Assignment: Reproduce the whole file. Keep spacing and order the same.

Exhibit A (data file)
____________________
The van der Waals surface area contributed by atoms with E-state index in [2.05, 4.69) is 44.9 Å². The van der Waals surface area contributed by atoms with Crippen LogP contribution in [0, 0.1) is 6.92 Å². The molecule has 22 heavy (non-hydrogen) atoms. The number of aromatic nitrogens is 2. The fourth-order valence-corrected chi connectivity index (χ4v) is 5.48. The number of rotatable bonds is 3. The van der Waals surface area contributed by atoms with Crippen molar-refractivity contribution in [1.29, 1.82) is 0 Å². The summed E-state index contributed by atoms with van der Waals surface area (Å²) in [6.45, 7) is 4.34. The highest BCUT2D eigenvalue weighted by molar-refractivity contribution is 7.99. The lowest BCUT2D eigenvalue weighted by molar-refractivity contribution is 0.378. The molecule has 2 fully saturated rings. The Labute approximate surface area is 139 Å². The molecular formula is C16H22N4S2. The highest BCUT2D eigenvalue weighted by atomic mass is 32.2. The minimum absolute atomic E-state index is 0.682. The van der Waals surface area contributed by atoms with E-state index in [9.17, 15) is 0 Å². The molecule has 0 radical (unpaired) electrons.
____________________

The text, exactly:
The van der Waals surface area contributed by atoms with E-state index in [2.05, 4.69) is 44.9 Å². The van der Waals surface area contributed by atoms with Crippen LogP contribution in [0, 0.1) is 6.92 Å². The molecule has 22 heavy (non-hydrogen) atoms. The number of aromatic nitrogens is 2. The fourth-order valence-corrected chi connectivity index (χ4v) is 5.48. The number of rotatable bonds is 3. The van der Waals surface area contributed by atoms with Crippen molar-refractivity contribution in [1.29, 1.82) is 0 Å². The summed E-state index contributed by atoms with van der Waals surface area (Å²) in [6.45, 7) is 4.34. The highest BCUT2D eigenvalue weighted by molar-refractivity contribution is 7.99. The lowest BCUT2D eigenvalue weighted by molar-refractivity contribution is 0.378. The molecule has 2 fully saturated rings. The Labute approximate surface area is 139 Å². The molecular formula is C16H22N4S2. The highest BCUT2D eigenvalue weighted by atomic mass is 32.2. The minimum absolute atomic E-state index is 0.682. The van der Waals surface area contributed by atoms with E-state index in [9.17, 15) is 0 Å². The molecule has 0 radical (unpaired) electrons.